An unguided rocket-propelled grenade brought down the US Chinook helicopter that crashed in Afghanistan on Tuesday, US commanders believe.
The troops were flying to join an operation against militants
Lt-Gen James Conway told reporters that the attack was a "pretty lucky shot, against a moving helicopter".
All the 16 soldiers on board the helicopter died when it crashed on its way to the eastern province of Konar.
The Taleban say they shot down the aircraft, which was carrying soldiers to join operations against militants.
The Chinook is the first US helicopter to be downed in such a way in Afghanistan since March 2002.
US military officials told the BBC's Andrew North at the main US base in eastern Afghanistan that there are still strong hopes that soldiers who were on the ground when the Chinook crashed are alive.
Pentagon officials have confirmed that all 16 bodies the helicopter have been recovered and the remains were being identified.
US troops reached the crash site in a remote mountain valley late on Wednesday night.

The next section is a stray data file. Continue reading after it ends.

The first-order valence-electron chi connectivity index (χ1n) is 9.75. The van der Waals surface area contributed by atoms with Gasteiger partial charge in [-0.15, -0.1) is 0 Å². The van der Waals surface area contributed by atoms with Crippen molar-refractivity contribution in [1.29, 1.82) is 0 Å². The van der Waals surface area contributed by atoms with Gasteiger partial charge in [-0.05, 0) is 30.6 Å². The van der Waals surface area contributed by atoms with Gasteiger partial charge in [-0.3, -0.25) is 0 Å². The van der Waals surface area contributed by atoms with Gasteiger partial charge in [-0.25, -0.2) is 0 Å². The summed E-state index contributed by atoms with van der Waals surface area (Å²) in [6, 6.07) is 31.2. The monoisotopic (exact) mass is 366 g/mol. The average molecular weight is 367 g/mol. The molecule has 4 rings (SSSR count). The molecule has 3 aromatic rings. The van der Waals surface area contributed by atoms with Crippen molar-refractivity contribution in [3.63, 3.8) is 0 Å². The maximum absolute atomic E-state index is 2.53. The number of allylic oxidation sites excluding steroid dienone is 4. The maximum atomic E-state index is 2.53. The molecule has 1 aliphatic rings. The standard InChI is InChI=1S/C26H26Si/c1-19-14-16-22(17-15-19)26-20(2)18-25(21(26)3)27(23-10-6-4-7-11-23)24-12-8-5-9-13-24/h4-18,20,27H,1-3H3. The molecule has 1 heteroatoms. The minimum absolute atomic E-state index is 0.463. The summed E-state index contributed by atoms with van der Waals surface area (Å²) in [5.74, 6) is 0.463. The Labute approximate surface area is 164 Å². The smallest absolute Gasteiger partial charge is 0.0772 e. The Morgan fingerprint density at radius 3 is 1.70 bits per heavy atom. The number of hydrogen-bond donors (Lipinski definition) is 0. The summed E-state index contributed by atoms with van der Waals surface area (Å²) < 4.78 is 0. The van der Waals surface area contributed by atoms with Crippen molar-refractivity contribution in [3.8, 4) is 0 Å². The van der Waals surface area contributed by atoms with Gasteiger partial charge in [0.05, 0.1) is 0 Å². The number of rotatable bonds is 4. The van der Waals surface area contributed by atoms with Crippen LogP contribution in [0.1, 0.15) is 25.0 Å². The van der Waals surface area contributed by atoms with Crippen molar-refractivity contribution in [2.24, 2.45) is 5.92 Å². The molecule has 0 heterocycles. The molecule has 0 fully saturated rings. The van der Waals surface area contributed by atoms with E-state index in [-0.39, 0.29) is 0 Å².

Bad weather had hampered the search, which has been further complicated by the high altitude of the crash site and continued threat of further militant attacks.
US military spokesman Lieutenant Colonel Jerry O'Hara told the Associated Press that "there are still bad guys in the area" around the crash site.
He said the soldiers were engaged in a "recovery and tactical operation at the same time".
US forces have been engaged in a number of combat missions in south-east Afghanistan against Taleban and al-Qaeda militants and their allies opposed to the Kabul government.
A man claiming to be a spokesman for the Taleban told the BBC its supporters had shot the helicopter down.
He said he had video of the crash and its aftermath but our correspondent says there is still no sign of it.
A second man also claiming to speak for the Taleban phoned two international news agencies in Afghanistan with similar claims.
US military forces regularly come under attack in Konar province.
There has recently been an increase in fighting between US-led troops and militants.